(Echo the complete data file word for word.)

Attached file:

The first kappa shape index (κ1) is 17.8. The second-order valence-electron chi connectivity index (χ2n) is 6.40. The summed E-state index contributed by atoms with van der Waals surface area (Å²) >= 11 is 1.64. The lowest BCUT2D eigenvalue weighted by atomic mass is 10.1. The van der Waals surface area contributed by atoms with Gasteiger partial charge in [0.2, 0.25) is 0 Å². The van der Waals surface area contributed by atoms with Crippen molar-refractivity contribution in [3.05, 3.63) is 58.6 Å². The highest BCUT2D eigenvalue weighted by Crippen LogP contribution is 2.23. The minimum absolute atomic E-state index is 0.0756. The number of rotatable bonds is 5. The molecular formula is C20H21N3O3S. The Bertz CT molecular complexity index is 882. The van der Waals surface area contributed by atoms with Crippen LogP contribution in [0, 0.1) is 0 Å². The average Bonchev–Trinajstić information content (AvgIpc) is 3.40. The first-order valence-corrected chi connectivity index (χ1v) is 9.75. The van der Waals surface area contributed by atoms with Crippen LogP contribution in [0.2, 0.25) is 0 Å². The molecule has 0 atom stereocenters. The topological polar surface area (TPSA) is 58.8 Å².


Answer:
The first kappa shape index (κ1) is 17.8. The second-order valence-electron chi connectivity index (χ2n) is 6.40. The summed E-state index contributed by atoms with van der Waals surface area (Å²) >= 11 is 1.64. The lowest BCUT2D eigenvalue weighted by atomic mass is 10.1. The van der Waals surface area contributed by atoms with Gasteiger partial charge in [0.2, 0.25) is 0 Å². The van der Waals surface area contributed by atoms with Crippen molar-refractivity contribution in [3.05, 3.63) is 58.6 Å². The highest BCUT2D eigenvalue weighted by Crippen LogP contribution is 2.23. The minimum absolute atomic E-state index is 0.0756. The number of rotatable bonds is 5. The molecular formula is C20H21N3O3S. The Bertz CT molecular complexity index is 882. The van der Waals surface area contributed by atoms with Crippen LogP contribution in [0, 0.1) is 0 Å². The average Bonchev–Trinajstić information content (AvgIpc) is 3.40. The first-order valence-corrected chi connectivity index (χ1v) is 9.75. The van der Waals surface area contributed by atoms with Crippen LogP contribution in [0.2, 0.25) is 0 Å². The molecule has 0 atom stereocenters. The topological polar surface area (TPSA) is 58.8 Å².